The right of free speech should not be confused with an obligation for privately owned enterprises
to allow spamming and spoofing under the guise of free speech.
The problem of bots on Twitter is in the news. This is of course a problem in all social media: fake accounts,
spamming accounts, spoofing (expropriating your identity) accounts, and so on, all courtesy of anonymous account creation.
The solution to the tsunami of social-media bots is already here and already in use. It’s known as
For a preview of how this works, try updating your out-of-date AirBnB account. I just did this, and found
that the identity verification process is rigorous:
1. Solve 20 puzzles–yes, 20–to prove you’re not a bot.
2. Upload photos of a current government ID (driver’s license, passport, etc.)
3. Take a selfie which the software compares to your government ID photo.
4. Verify your mobile phone number and email address.
5. Verify your credit card.
Wouldn’t this process eliminate virtually all bots and spam/spoof accounts? It would take quite a lot
of effort to gin up a fake government ID, and even then the other links to the spammer would have to verified:
email, mobile phone and credit card (which has a physical billing address attached).
In other words, simply eliminating anonymous accounts and verifying identity would eliminate the spam bot / fake
Some will claim that eliminating anonymous social-media accounts is an infringement of free speech, but free
speech would not be impaired by identity verification. Everyone would still be free to assemble in
public places, hand out leaflets on street corners, set up a server and post content anonymously on the Web on their own web
I have long argued that social media is a new type of public utility and should be regulated as such.
I’ve made the case in a number of essays:
Facebook Is a Utility Which Can’t Charge Its Users (July 22, 2010)
Should Facebook, Google and Twitter Be Public Utilities? (March 5, 2018)
Is Profit-Maximizing Data-Mining Undermining Democracy? (March 19, 2018)
If social media were understood as a public utility, then identity verification would be understood as
serving the public interest and common good. Note the difference between the Web, a global network of servers,
and a privately owned social media corporation. Regulating privately owned social media corporations wouldn’t
limit anyone’s access to the Web. Requiring identity verification on social media would simply connect an individual’s
speech acts with their real-world identity.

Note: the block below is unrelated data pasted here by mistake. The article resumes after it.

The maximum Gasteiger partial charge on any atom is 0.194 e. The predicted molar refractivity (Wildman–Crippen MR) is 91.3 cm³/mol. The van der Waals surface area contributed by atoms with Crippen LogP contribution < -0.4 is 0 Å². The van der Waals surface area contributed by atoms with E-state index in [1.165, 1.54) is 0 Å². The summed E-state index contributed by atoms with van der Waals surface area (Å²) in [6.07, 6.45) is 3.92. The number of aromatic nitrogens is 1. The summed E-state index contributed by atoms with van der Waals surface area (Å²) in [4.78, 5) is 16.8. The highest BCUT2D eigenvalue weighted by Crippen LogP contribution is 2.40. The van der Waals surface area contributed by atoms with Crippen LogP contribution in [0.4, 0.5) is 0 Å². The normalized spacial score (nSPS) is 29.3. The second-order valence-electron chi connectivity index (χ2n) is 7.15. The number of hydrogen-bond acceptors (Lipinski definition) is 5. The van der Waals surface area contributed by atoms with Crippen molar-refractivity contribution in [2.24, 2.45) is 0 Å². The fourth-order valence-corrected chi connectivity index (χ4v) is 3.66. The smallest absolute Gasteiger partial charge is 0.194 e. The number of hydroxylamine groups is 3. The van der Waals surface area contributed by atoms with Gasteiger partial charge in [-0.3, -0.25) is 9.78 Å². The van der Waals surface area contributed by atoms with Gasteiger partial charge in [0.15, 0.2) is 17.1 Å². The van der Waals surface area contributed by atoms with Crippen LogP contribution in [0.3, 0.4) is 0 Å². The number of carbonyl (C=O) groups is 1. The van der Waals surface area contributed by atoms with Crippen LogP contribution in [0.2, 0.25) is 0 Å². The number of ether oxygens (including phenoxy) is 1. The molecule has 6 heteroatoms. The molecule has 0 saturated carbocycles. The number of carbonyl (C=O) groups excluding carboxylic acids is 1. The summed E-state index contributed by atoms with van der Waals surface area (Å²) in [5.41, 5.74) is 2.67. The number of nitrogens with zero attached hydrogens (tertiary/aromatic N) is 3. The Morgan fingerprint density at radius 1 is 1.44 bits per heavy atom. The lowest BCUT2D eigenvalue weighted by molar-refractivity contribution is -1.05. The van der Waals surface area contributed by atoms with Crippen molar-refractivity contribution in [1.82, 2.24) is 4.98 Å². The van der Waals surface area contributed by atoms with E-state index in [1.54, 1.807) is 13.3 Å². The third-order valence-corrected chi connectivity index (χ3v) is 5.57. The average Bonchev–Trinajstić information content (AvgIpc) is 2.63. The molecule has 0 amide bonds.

Those who want to publish content and speech acts on the Web anonymously are free to do so, just as they are free to assemble,
free to publish and distribute leaflets, etc.
In other words, we have to differentiate freedom of speech from freedom to spam, spoof, etc. on privately owned
social media sites. Is robo-calling protected as a “right” granted by the Bill of Rights’ clause on free speech? No.
Neither is spamming, spoofing, etc. on social media sites.
Privately owned and operated enterprises are not obligated by the Bill of Rights to publish whatever content
someone submits, any more than a privately owned and operated newspaper is obligated to publish every letter to
the editor submitted by readers.
The right of free speech should not be confused with an imagined obligation for privately owned enterprises
to allow spamming and spoofing under the guise of free speech. The confusion benefits spammers and spoofers,
but not the public interest or the common good.
Social media corporations’ revenues may well drop once all the fake spammer / spoofing accounts are deleted.
To the degree the accounts were fraudulent, so too were the social media corporations’ profits gained from
hosting spammer / spoofing accounts.
My new book is now available at a 10% discount this month:
When You Can’t Go On: Burnout, Reckoning and Renewal.
If you found value in this content, please join me in seeking solutions by
a $1/month patron of my work via patreon.com.
My recent books:
Will You Be Richer or Poorer?: Profit, Power, and AI in a Traumatized World
(Kindle $5, print $10, audiobook)
The Adventures of the Consulting Philosopher: The Disappearance of Drake
$1.29 Kindle, $8.95 print);
read the first chapters
for free (PDF)
NOTE: Contributions/subscriptions are acknowledged in the order received. Your name and email
remain confidential and will not be given to any other individual, company or agency.
Thank you, Evan R. ($50), for your magnificently generous contribution
Thank you, John W. ($50), for your marvelously generous contribution